Are propositions this tepid all that the abundance of human experience has to teach us? Somehow Diamond’s experiences in New Guinea and his scouring of anthropological literature landed him exactly where substantial numbers of Americans were already heading, right down to the slow-food movement. “Traditional societies tell their own stories and yield their own conclusions,” Diamond says, but his book blatantly filters those stories for conclusions compatible with the values and structures of his own society. The warring impulses in Diamond’s mind make for jarring reading. Each chapter opens up our imaginative horizons only to shrink them to a sliver. Consider his argument against mandatory retirement for the elderly. Old people in certain traditional societies play greater roles in them and thus are fulfilled in ways their Western counterparts are not, or so Diamond thinks. Why shouldn’t Europeans let their elderly keep working and Americans employ their own in more important jobs? All this is sensible, but there’s something heedless about the way Diamond derives a right to engage in wage labor till death from the record of primitive peoples who knew neither capitalism nor ages now considered old. The same history could elicit so many other conclusions, such as no longer yoking retirement to the end of the life cycle. In passing over all but the most banal lessons, Diamond narrows the scope of human possibility where he might have widened it.

Despite his impulse to understand primitive peoples on their own terms, Diamond treats them as so many utensils on a Swiss Army knife: their purpose is to help us realize the values and execute the goals we have already set for ourselves, not to call them into question. Small wonder that we meet dozens of tribes but get to know none of them well—perhaps partly because Diamond, in decades of visits to New Guinea, went for no more than five months at a time, usually to watch birds. And because he mines them for prescriptions scarcely different from those many Americans have generated for reasons of their own, Diamond fails to establish the significance of primitive peoples even for instrumental purposes. He unwittingly reveals this at the end of two chapters that talk up the ways that small-scale societies emphasize quotidian dangers, just to reiterate the familiar point that Americans have more to fear from cars, alcohol and smoking than from terrorism. “Whether traditional peoples make similar misestimates of their lives’ dangers remains to be studied,” Diamond writes, sliding in an admission that he doesn’t know whether there really is any difference between “traditional” and “modern” perceptions of danger. Here as elsewhere, Diamond turns the scientific method on its head. Predetermined judgments are funneled through the tribes, and thereby stamped with the imprimatur of science.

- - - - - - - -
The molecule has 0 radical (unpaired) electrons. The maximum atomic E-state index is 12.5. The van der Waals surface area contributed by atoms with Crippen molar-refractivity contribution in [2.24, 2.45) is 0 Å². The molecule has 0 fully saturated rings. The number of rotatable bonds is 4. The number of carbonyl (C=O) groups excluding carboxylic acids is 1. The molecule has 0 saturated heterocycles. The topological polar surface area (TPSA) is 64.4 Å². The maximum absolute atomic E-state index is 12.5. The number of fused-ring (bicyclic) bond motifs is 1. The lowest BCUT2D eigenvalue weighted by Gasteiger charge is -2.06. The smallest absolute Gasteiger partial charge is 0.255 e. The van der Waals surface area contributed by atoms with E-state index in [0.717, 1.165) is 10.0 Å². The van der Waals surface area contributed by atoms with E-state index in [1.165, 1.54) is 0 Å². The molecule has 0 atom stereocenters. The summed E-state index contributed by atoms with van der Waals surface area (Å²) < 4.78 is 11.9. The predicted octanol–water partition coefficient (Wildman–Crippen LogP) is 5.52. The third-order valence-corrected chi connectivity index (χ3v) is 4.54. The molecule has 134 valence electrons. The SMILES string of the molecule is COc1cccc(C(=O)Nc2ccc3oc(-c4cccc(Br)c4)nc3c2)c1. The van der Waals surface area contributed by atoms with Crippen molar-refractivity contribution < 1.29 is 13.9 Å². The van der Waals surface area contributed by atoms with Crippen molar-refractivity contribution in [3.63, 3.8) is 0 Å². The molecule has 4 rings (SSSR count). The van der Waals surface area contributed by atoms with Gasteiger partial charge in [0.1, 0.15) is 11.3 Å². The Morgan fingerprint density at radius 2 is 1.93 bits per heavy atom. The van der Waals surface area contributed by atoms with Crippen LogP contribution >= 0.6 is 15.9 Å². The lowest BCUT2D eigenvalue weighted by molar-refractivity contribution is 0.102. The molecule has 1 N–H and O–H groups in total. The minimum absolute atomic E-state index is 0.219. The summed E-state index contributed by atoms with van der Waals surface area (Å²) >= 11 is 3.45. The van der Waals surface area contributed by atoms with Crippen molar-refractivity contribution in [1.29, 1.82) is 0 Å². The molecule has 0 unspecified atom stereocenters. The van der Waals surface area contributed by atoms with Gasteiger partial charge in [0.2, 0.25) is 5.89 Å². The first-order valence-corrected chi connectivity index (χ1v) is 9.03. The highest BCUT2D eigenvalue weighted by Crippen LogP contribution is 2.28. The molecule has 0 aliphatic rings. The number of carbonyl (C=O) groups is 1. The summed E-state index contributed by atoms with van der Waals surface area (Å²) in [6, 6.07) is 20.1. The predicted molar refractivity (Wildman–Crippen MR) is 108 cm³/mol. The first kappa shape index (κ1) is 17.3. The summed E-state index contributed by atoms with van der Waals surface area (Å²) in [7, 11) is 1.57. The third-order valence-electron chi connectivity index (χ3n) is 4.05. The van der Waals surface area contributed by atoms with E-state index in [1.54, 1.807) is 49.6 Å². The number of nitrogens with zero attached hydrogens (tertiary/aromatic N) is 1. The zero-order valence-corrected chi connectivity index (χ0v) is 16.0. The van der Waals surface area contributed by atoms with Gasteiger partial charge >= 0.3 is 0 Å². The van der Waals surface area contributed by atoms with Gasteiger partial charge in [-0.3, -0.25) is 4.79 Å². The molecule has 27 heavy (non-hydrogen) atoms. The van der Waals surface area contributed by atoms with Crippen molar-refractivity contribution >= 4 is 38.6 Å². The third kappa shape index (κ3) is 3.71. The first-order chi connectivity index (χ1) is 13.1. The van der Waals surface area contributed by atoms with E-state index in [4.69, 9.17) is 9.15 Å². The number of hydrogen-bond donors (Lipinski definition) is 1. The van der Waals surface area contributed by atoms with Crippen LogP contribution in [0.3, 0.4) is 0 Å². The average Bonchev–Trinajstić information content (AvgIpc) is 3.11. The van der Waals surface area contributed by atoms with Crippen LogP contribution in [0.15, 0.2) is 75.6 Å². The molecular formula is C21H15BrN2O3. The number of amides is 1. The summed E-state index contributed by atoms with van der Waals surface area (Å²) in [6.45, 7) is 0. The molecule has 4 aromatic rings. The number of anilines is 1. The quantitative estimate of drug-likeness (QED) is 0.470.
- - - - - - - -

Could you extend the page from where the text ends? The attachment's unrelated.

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An unreliable anthropologist of traditional societies, Diamond is a no less dubious diagnostician of the contemporary Western world. The jacket copy of his new book bills it as Diamond’s “most urgent.” Whereas present-day applications occupied the distant background of Guns, Germs, and Steel and Collapse: How Societies Choose to Fail and Succeed (2004), they are the raison d’être of The World Until Yesterday. Delivered in the form of concrete prescriptions, they magnify the inadequacy of Diamond’s piecemeal conception of culture and society. He sings the praises of “constant skin-to-skin contact between the infant and its care-giver,” including breast-feeding “on demand,” but he’s silent on how most families could possibly approach this standard without first having six-figure personal incomes, workplaces welcoming to babies, and lactation lounges lining the streets. Not only is Diamond unable to imagine collective answers to problems; but the individual to whom he always speaks is a stylized, undifferentiated Westerner who had better be upper-middle-class (at least) in order to implement most of Diamond’s advice. His section about diabetes and hypertension introduces us to the Wanigela people of New Guinea and the Yanomamo Indians of Brazil, but in proposing solutions for his own society, he finds no reason to mention the hugely increased prevalence of these diseases among African-Americans. In short, Diamond is a terrible anthropologist of us.